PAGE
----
As of the first week of June, 24.6cr vaccine doses have been administered, with 4.65cr people fully vaccinated who make up 3.46% of the total population of India.
The Government announced on the 20th of September that it planned to begin vaccine distribution in Quarter 1 2021. The first recipients were to be health workers and frontline workers including the police, paramilitary forces, sanitation workers, and disaster management volunteers.
The DGCI(Drug controller of India) on the 1st of January approved emergency use of the Covishield(aka Oxford-AstraZeneca). On the 2nd of January, the DGCI gave emergency authorisation to BBV152 aka Covaxin which is a domestic vaccine developed by Hyderabad based biotechnology company Bharat Biotech. Covaxin was developed in association with the ICMR and the National Institute of Virology. On April 12, the DGCI approved the Sputnik V vaccine for emergency use in India and the vaccine is set to be available from June 15th.
India officially began its vaccination program on 16th January 2021, the first phase involved healthcare workers and frontline workers. The first phase was somewhat affected by scepticism amongst the general public about the adverse effects and overall safety of the COVID vaccine as a result on 1st march 14 million doses had been administered falling well short of the Government’s intended 30 million mark.
The second phase of the vaccination drive covered all residents over the age of 60, residents in the 45-60 year age bracket with underlying comorbidities and any leftover health care or frontline workers left after phase 1.
The second phase also saw the introduction of the Co-WIN app, which was launched to help facilitate vaccine registrations in the country.
From 1st April onwards the eligibility was extended to all citizens above the age of 45. On 19th April the government announced that the next phase would begin on 1 May extending the eligibility criteria to all residents above the age of 18.
Vaccinating the second most populous country was poised to be a gargantuan task but given India’s 4 decades of experience in immunisation of children and pregnant women and its hugely successful polio vaccination drive, it was more than safe to bet on India to successfully carry out the COVID vaccination program.
The reality, however, is far from it. In early January, governments all over the world were in a frantic scramble to order vaccines 2-3 times more than their population, and the richest nations succeeded in doing so. India however, ordered a paltry 15 million doses for a population of 1.4 billion.
Even as the third phase started on 1st May in which India planned to vaccinate 594.6 million in the 18-44 age group, the order placed was for a meagre 210 million doses from the Serum Institute of India for Covishield and another 70 million for Covaxin.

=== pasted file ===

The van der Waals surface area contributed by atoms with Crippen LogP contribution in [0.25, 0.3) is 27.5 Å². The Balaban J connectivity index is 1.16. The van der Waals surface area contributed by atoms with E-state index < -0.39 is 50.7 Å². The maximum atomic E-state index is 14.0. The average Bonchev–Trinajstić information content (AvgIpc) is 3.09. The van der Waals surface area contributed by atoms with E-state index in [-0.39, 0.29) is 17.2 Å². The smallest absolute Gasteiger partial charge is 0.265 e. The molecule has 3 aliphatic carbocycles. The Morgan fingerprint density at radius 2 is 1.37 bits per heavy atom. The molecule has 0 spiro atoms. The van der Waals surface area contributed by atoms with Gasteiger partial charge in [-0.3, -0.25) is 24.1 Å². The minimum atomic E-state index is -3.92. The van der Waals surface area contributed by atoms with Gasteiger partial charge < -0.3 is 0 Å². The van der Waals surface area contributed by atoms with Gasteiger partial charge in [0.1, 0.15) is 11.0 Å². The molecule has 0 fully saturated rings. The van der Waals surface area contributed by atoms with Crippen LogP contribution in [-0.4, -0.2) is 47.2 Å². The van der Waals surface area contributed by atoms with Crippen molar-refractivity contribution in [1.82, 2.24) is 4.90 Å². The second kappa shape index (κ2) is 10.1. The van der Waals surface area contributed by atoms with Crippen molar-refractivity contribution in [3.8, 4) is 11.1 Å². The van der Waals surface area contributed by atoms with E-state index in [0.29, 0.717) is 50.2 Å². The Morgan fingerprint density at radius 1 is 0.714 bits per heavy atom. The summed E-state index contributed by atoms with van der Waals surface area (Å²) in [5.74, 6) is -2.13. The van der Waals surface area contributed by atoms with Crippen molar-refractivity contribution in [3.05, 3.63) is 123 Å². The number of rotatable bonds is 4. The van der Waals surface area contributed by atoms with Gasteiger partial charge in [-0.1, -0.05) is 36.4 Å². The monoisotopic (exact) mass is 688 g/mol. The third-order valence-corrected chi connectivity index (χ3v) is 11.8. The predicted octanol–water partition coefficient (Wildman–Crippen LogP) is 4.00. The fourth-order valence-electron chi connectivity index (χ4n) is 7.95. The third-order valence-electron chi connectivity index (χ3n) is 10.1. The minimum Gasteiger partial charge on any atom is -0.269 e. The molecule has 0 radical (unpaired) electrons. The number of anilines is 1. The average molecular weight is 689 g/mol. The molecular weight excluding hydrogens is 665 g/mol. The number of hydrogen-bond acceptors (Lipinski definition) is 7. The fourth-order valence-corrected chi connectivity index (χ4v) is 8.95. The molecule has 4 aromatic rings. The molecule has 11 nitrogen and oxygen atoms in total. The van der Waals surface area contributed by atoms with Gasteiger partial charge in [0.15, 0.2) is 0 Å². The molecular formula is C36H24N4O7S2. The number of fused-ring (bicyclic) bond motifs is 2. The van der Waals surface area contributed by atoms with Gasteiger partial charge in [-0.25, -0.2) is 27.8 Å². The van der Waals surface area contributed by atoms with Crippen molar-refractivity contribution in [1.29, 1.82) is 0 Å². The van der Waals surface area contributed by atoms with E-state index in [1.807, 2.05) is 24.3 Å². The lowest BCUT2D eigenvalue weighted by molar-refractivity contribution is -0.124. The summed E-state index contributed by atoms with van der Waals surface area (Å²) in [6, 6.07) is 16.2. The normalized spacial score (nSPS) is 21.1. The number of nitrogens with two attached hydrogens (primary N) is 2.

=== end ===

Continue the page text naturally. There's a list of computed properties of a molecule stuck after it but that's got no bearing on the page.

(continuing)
The combined 280 million is barely sufficient for 140 million people, less than a quarter of the proposed 594.6 million people to be vaccinated.
Another criticism is the launch of the Liberalised and Accelerated Phase 3 Strategy. The strategy was launched to provide more control to the state governments to procure vaccines as per their individual needs. As per the plan, the government asked vaccine manufacturers to provide 50% of all their vaccines to the central government and the rest of the 50% to the state governments and large private hospitals.
This led to a colossal shortage of vaccines which led to the shutting down of several vaccination centres due to a lack of supply as the state government simply couldn't procure the required number of vaccines due to the competition from private hospitals and other buyers in the open market.
To add insult to injury, India distributed around 70 million vaccine doses to 85 countries all over the world as a part of its Vaccine Maitri initiative. This decision was particularly strange given the dearth of vaccines in the country which ultimately crippled the vaccination program even further.
The country also faced some flak for limiting itself to just two vaccine manufacturers with limited capacities and resources. This predictably led to a catastrophic disparity in demand and supply.
A glimmer of Hope
The government announced a revamped vaccination policy to save its blushes. Prime Minister Narendra Modi declared that from 21 June, India would be shifting to a centralised procurement of vaccines. The Centre would be directly procuring 75 per cent of the doses manufactured by vaccine companies, and distribute this among the states, to be administered free. Private hospitals will have exclusive access to the remaining 25 per cent. The allocation would be made to the states based on population, disease burden, the progress of the vaccination and the burden of the disease.
This change seems to be a step in the right direction as it ensures that the onus of vaccine procurement is on the centre rather than the states. The quota earmarked for the private hospitals has also been kept separate in a bid to eliminate all competition between the states and the private hospitals.
Experts are, however, still, extremely sceptical of the new plan and feel that it might not change the existing picture.
The road ahead seems to be challenging and full of trials and tribulations, the country is still short of the daily number of doses required to achieve herd immunity within the stipulated time frame and to avoid possible lockdowns in the future.
With the threat of the looming third wave, the government needs to act fast and act now!
Submitted by Devansh Joshi